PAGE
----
On the bus we were all glad not to be cycling through this uneven, unfinished uphill road. It would have been hell! Within a few minutes we were back on the bikes and staring down the infamous road we’d all come to conquer. It’s hard to believe that this was once the main road going east out of La Paz – the road we’d have had to of taken back from Rurrenabaque. Barely wide enough for one car in places – let alone two 16-wheelers trying to pass – and with drops of hundreds of feet, it’s no wonder so many people were killed trying to use it. The altitude and climate also mean that more often than not the road is covered by dense cloud, apparently the most deadly element in it’s lethal mixture. Luckily for us we’d picked an unusually clear day and we were all really up for it as we set off.

Not as fast as the first section but scary in a very different way – we shot along this bumpy gravel road all doing our best not to cycle off the edge (which was always just a few feet away). Our guide stopped us at some significant points along the route to explain about some major accidents and bits of Bolivian history connected to them. After about a 45 minutes we reached a little memorial to two Israeli tourists who’d died on the road in 2010 where we stopped to have lunch. Here our guide told us some more stories connected to the road – including telling us about the most recent tourist death – the aforementioned Japanese girl. Apparently her brakes just failed as she approached a corner and she cycled straight over the edge to her death. She’d chosen to use one of the very cheap operators who’s bikes are often in very poor condition (perhaps not knowing the risks) and her decision had cost her her life. More shockingly when asked if the company was still running tours he said he wasn’t sure but possibly… you sign a waiver before doing the tour stating that you’re doing it at your own risk, and even though that waiver also states that it’s the companies responsibility to provide safe equipment his answer was “well… what are you gonna do? Sue a Bolivian!?” And that’s the truth of the matter, there isn’t the same comeback or liability here as there is in Europe or the US. It’s why things like this are possible – and also why you have to be so careful when choosing who to trust. All this talk of death was also a nice little way of keeping us focussed for the last hour or so of our ride…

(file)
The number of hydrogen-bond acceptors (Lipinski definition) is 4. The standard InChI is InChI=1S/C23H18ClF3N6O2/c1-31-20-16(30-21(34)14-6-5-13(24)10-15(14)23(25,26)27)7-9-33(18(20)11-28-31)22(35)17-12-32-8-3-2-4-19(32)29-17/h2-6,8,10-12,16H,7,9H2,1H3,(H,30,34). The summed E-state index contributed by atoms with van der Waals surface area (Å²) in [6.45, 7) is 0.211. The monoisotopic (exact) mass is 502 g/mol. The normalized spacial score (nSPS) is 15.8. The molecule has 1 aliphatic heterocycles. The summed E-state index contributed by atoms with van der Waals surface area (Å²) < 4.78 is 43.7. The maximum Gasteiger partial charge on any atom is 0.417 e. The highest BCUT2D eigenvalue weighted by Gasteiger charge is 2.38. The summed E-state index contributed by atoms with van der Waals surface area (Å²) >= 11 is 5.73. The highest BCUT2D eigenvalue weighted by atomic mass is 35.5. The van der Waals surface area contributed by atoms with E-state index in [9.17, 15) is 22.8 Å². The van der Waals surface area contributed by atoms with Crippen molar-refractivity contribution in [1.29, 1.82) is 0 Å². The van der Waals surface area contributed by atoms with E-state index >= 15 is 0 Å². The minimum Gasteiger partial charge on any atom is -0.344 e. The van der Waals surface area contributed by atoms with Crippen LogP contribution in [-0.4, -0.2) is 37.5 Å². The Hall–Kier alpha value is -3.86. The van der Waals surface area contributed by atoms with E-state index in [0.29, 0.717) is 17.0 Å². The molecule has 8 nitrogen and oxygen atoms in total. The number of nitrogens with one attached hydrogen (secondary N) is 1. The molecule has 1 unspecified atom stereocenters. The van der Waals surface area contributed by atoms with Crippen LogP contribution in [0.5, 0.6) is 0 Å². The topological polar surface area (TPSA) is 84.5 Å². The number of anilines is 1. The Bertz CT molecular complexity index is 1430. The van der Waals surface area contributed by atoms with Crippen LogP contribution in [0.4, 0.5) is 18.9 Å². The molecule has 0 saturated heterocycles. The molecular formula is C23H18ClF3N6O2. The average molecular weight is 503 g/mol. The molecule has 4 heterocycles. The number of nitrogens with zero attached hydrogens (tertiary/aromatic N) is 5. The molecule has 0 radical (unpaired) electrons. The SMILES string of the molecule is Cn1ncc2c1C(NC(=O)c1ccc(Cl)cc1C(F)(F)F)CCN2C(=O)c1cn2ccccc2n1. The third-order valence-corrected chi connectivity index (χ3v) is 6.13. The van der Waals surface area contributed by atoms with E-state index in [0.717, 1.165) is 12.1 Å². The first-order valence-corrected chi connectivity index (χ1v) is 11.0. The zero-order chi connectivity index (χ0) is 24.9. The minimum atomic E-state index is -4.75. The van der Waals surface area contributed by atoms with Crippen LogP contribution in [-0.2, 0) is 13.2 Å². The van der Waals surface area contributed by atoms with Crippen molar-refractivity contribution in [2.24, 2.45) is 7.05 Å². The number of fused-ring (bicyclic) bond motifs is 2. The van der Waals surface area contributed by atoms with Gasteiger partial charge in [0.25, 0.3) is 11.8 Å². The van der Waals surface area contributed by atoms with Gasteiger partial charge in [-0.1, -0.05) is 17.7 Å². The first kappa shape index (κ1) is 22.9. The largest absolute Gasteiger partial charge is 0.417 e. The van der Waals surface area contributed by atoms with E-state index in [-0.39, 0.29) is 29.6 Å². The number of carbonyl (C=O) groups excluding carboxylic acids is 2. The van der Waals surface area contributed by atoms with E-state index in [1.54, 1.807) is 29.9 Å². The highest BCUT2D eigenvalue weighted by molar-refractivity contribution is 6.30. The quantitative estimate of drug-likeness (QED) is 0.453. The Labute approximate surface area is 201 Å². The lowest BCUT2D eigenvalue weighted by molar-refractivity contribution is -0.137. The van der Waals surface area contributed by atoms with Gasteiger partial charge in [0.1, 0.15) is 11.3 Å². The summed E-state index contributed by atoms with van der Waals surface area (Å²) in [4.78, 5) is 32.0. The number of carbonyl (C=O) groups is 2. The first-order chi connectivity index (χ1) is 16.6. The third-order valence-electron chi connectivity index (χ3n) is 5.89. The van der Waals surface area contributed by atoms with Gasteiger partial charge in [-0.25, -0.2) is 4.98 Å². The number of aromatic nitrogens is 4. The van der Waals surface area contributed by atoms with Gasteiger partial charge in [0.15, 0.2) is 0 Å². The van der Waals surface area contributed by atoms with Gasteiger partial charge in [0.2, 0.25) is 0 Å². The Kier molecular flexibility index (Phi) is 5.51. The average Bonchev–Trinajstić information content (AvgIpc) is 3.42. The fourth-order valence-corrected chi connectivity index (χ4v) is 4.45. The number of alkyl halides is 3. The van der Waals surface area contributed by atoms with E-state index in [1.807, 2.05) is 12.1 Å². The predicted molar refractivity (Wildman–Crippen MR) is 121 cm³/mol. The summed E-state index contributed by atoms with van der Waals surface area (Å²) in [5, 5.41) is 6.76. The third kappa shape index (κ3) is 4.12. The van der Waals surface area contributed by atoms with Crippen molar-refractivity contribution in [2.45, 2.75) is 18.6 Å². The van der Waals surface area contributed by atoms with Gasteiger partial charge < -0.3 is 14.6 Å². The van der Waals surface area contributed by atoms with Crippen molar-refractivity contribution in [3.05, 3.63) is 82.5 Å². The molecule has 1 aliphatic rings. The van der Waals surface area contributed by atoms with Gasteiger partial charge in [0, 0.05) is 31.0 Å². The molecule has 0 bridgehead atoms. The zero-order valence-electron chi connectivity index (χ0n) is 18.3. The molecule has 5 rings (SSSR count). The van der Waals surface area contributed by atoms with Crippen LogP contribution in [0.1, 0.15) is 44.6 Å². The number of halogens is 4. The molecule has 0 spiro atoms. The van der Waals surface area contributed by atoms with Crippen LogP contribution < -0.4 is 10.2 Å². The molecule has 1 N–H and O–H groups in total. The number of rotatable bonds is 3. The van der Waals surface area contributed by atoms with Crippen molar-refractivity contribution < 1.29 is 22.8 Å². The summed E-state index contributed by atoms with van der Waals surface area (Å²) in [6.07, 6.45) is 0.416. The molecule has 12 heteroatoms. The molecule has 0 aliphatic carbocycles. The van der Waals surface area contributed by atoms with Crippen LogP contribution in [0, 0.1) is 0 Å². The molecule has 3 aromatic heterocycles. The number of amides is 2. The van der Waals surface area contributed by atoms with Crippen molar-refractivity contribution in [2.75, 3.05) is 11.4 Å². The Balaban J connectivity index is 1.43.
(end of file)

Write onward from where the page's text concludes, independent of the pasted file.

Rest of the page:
Following this there was a tough, slightly uphill section to the journey. This provided quite a tough little work out and as the altitude was dropping rapidly we did it as the temperature got hotter and hotter. By the time we got to the final rest stop everyone was gulping down water and pealing off layers. The final part of the ride was maybe the most fun, down hill on bumpy terrain with loads of turns (and no traffic) – it was challenging and exciting and over way too fast. Before I knew it we were packing the bikes back onto the bus and handing back our pads and gloves.

The day was finished off with a nice buffet lunch and the chance to have a quick swim in the restaurant’s pool. I didn’t fancy the water particularly, but it was nice sitting around in the baking jungle heat (a sharp contrast to the freezing cold La Paz night’s I’d got used to). It was also a good moment to reflect on one of the coolest things I’ve done since arriving in South America six months ago.

Here are some of the best photos from the day, the rest of them can be seen here.